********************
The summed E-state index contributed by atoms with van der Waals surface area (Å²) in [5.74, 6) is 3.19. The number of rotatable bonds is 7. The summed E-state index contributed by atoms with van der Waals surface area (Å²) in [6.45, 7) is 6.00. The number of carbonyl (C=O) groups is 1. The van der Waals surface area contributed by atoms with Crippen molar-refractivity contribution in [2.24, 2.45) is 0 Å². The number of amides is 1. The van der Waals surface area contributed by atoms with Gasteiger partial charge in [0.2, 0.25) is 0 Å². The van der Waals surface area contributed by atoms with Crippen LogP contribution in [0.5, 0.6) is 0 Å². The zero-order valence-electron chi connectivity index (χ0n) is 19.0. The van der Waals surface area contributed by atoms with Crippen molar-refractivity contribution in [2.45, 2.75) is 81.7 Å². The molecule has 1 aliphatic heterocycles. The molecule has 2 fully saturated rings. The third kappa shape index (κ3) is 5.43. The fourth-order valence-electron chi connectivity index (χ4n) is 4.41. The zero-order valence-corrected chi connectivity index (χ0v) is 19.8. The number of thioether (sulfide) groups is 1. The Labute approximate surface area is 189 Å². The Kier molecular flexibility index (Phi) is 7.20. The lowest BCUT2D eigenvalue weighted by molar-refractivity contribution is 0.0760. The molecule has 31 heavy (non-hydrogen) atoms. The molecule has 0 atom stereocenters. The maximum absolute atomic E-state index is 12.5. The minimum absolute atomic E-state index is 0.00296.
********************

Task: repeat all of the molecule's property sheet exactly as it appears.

The summed E-state index contributed by atoms with van der Waals surface area (Å²) in [5.74, 6) is 3.19. The number of rotatable bonds is 7. The summed E-state index contributed by atoms with van der Waals surface area (Å²) in [6.45, 7) is 6.00. The number of carbonyl (C=O) groups is 1. The van der Waals surface area contributed by atoms with Crippen molar-refractivity contribution in [2.24, 2.45) is 0 Å². The number of amides is 1. The van der Waals surface area contributed by atoms with Gasteiger partial charge in [0.2, 0.25) is 0 Å². The van der Waals surface area contributed by atoms with Crippen LogP contribution in [0.5, 0.6) is 0 Å². The zero-order valence-electron chi connectivity index (χ0n) is 19.0. The van der Waals surface area contributed by atoms with Crippen molar-refractivity contribution in [2.45, 2.75) is 81.7 Å². The molecule has 1 aliphatic heterocycles. The molecule has 2 fully saturated rings. The third kappa shape index (κ3) is 5.43. The fourth-order valence-electron chi connectivity index (χ4n) is 4.41. The zero-order valence-corrected chi connectivity index (χ0v) is 19.8. The number of thioether (sulfide) groups is 1. The Labute approximate surface area is 189 Å². The Kier molecular flexibility index (Phi) is 7.20. The lowest BCUT2D eigenvalue weighted by molar-refractivity contribution is 0.0760. The molecule has 31 heavy (non-hydrogen) atoms. The molecule has 0 atom stereocenters. The maximum absolute atomic E-state index is 12.5. The minimum absolute atomic E-state index is 0.00296.